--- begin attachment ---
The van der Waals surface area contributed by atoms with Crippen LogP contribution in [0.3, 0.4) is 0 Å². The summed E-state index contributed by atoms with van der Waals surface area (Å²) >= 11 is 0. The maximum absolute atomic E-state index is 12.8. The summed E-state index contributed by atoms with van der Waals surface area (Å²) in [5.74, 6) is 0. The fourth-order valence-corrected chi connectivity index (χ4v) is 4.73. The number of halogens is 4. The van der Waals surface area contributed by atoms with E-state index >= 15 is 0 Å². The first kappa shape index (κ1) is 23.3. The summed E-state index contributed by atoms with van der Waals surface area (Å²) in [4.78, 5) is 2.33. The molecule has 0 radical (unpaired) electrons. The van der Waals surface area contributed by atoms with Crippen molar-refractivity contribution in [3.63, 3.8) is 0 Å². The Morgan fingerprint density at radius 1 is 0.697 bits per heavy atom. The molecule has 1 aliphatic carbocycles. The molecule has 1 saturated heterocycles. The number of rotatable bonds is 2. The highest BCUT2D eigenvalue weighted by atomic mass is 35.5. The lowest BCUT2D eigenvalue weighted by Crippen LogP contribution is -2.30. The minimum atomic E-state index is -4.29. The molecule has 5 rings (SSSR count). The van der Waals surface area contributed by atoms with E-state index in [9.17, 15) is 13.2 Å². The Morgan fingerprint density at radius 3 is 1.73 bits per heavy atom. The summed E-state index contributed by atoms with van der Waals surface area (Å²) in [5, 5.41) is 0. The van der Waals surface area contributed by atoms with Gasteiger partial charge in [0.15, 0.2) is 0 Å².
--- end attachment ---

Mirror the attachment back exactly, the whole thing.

The van der Waals surface area contributed by atoms with Crippen LogP contribution in [0.3, 0.4) is 0 Å². The summed E-state index contributed by atoms with van der Waals surface area (Å²) >= 11 is 0. The maximum absolute atomic E-state index is 12.8. The summed E-state index contributed by atoms with van der Waals surface area (Å²) in [5.74, 6) is 0. The fourth-order valence-corrected chi connectivity index (χ4v) is 4.73. The number of halogens is 4. The van der Waals surface area contributed by atoms with E-state index >= 15 is 0 Å². The first kappa shape index (κ1) is 23.3. The summed E-state index contributed by atoms with van der Waals surface area (Å²) in [4.78, 5) is 2.33. The molecule has 0 radical (unpaired) electrons. The van der Waals surface area contributed by atoms with Crippen molar-refractivity contribution in [3.63, 3.8) is 0 Å². The Morgan fingerprint density at radius 1 is 0.697 bits per heavy atom. The molecule has 1 aliphatic carbocycles. The molecule has 1 saturated heterocycles. The number of rotatable bonds is 2. The highest BCUT2D eigenvalue weighted by atomic mass is 35.5. The lowest BCUT2D eigenvalue weighted by Crippen LogP contribution is -2.30. The minimum atomic E-state index is -4.29. The molecule has 5 rings (SSSR count). The van der Waals surface area contributed by atoms with E-state index in [9.17, 15) is 13.2 Å². The Morgan fingerprint density at radius 3 is 1.73 bits per heavy atom. The summed E-state index contributed by atoms with van der Waals surface area (Å²) in [5, 5.41) is 0. The van der Waals surface area contributed by atoms with Gasteiger partial charge in [0.15, 0.2) is 0 Å².